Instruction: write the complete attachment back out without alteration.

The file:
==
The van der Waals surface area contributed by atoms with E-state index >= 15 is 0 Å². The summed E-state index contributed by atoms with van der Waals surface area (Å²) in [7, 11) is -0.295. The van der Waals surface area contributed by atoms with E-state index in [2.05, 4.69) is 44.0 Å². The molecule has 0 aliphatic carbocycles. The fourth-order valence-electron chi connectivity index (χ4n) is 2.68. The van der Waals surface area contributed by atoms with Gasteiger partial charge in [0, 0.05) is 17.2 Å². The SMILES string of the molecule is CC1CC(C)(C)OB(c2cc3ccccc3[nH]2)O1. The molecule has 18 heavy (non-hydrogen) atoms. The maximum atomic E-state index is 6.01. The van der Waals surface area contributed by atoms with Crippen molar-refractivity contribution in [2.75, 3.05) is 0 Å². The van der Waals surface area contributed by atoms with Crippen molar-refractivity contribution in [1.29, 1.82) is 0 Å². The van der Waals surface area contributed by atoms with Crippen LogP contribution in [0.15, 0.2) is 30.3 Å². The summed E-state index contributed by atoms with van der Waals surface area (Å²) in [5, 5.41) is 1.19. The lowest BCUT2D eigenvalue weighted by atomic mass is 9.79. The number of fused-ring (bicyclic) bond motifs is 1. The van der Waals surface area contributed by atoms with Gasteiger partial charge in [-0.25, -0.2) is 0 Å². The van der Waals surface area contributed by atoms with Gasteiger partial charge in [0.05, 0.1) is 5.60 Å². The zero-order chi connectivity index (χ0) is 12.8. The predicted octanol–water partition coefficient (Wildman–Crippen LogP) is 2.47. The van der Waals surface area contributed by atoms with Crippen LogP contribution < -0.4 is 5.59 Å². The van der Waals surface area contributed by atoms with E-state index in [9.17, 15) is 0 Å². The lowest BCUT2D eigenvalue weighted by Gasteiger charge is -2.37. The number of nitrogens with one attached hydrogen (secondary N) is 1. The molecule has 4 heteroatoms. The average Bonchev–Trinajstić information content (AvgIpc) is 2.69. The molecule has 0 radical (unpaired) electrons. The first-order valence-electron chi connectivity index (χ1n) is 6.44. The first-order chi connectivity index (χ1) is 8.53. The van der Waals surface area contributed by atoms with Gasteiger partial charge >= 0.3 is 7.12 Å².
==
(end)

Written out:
The van der Waals surface area contributed by atoms with E-state index >= 15 is 0 Å². The summed E-state index contributed by atoms with van der Waals surface area (Å²) in [7, 11) is -0.295. The van der Waals surface area contributed by atoms with E-state index in [2.05, 4.69) is 44.0 Å². The molecule has 0 aliphatic carbocycles. The fourth-order valence-electron chi connectivity index (χ4n) is 2.68. The van der Waals surface area contributed by atoms with Gasteiger partial charge in [0, 0.05) is 17.2 Å². The SMILES string of the molecule is CC1CC(C)(C)OB(c2cc3ccccc3[nH]2)O1. The molecule has 18 heavy (non-hydrogen) atoms. The maximum atomic E-state index is 6.01. The van der Waals surface area contributed by atoms with Crippen molar-refractivity contribution in [2.75, 3.05) is 0 Å². The van der Waals surface area contributed by atoms with Crippen molar-refractivity contribution in [1.29, 1.82) is 0 Å². The van der Waals surface area contributed by atoms with Crippen LogP contribution in [0.15, 0.2) is 30.3 Å². The summed E-state index contributed by atoms with van der Waals surface area (Å²) in [5, 5.41) is 1.19. The lowest BCUT2D eigenvalue weighted by atomic mass is 9.79. The number of fused-ring (bicyclic) bond motifs is 1. The van der Waals surface area contributed by atoms with Gasteiger partial charge in [-0.25, -0.2) is 0 Å². The van der Waals surface area contributed by atoms with Gasteiger partial charge in [0.05, 0.1) is 5.60 Å². The zero-order chi connectivity index (χ0) is 12.8. The predicted octanol–water partition coefficient (Wildman–Crippen LogP) is 2.47. The van der Waals surface area contributed by atoms with Crippen LogP contribution < -0.4 is 5.59 Å². The van der Waals surface area contributed by atoms with E-state index in [9.17, 15) is 0 Å². The lowest BCUT2D eigenvalue weighted by Gasteiger charge is -2.37. The number of nitrogens with one attached hydrogen (secondary N) is 1. The molecule has 4 heteroatoms. The average Bonchev–Trinajstić information content (AvgIpc) is 2.69. The molecule has 0 radical (unpaired) electrons. The first-order valence-electron chi connectivity index (χ1n) is 6.44. The first-order chi connectivity index (χ1) is 8.53. The van der Waals surface area contributed by atoms with Gasteiger partial charge >= 0.3 is 7.12 Å².